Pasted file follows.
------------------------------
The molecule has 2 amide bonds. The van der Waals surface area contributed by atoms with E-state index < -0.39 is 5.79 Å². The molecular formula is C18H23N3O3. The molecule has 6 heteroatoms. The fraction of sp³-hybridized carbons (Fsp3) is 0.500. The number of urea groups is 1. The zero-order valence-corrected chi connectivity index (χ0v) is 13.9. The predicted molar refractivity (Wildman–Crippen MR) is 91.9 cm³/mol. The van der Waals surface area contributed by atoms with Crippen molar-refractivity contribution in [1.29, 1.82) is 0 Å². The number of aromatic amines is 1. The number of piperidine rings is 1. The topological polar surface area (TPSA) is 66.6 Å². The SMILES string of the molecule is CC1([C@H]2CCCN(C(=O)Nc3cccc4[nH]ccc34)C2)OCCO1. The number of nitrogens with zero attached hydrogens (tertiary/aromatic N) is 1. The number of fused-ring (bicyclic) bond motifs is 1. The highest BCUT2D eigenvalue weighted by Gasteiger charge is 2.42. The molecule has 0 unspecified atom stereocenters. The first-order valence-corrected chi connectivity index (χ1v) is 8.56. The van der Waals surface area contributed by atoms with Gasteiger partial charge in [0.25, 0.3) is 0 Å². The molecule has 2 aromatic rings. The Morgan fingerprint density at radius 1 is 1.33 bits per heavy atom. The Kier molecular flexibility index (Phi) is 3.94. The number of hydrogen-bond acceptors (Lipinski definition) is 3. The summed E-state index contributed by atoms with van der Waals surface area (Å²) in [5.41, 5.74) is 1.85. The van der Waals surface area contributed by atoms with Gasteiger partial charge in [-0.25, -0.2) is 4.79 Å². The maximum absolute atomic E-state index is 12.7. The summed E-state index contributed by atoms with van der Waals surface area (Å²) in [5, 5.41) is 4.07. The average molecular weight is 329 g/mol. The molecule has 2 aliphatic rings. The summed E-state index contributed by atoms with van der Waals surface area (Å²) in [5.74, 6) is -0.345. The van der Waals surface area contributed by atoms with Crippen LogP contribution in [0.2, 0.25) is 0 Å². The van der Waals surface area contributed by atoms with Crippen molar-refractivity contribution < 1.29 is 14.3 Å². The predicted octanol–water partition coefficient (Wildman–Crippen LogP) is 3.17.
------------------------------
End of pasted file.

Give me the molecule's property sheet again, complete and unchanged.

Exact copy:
The molecule has 2 amide bonds. The van der Waals surface area contributed by atoms with E-state index < -0.39 is 5.79 Å². The molecular formula is C18H23N3O3. The molecule has 6 heteroatoms. The fraction of sp³-hybridized carbons (Fsp3) is 0.500. The number of urea groups is 1. The zero-order valence-corrected chi connectivity index (χ0v) is 13.9. The predicted molar refractivity (Wildman–Crippen MR) is 91.9 cm³/mol. The van der Waals surface area contributed by atoms with Crippen molar-refractivity contribution in [1.29, 1.82) is 0 Å². The number of aromatic amines is 1. The number of piperidine rings is 1. The topological polar surface area (TPSA) is 66.6 Å². The SMILES string of the molecule is CC1([C@H]2CCCN(C(=O)Nc3cccc4[nH]ccc34)C2)OCCO1. The number of nitrogens with zero attached hydrogens (tertiary/aromatic N) is 1. The number of fused-ring (bicyclic) bond motifs is 1. The highest BCUT2D eigenvalue weighted by Gasteiger charge is 2.42. The molecule has 0 unspecified atom stereocenters. The first-order valence-corrected chi connectivity index (χ1v) is 8.56. The van der Waals surface area contributed by atoms with Gasteiger partial charge in [0.25, 0.3) is 0 Å². The molecule has 2 aromatic rings. The Morgan fingerprint density at radius 1 is 1.33 bits per heavy atom. The Kier molecular flexibility index (Phi) is 3.94. The number of hydrogen-bond acceptors (Lipinski definition) is 3. The summed E-state index contributed by atoms with van der Waals surface area (Å²) in [5.41, 5.74) is 1.85. The van der Waals surface area contributed by atoms with Gasteiger partial charge in [-0.25, -0.2) is 4.79 Å². The maximum absolute atomic E-state index is 12.7. The summed E-state index contributed by atoms with van der Waals surface area (Å²) in [5, 5.41) is 4.07. The average molecular weight is 329 g/mol. The molecule has 2 aliphatic rings. The summed E-state index contributed by atoms with van der Waals surface area (Å²) in [5.74, 6) is -0.345. The van der Waals surface area contributed by atoms with Crippen LogP contribution in [0.2, 0.25) is 0 Å². The van der Waals surface area contributed by atoms with Crippen molar-refractivity contribution < 1.29 is 14.3 Å². The predicted octanol–water partition coefficient (Wildman–Crippen LogP) is 3.17.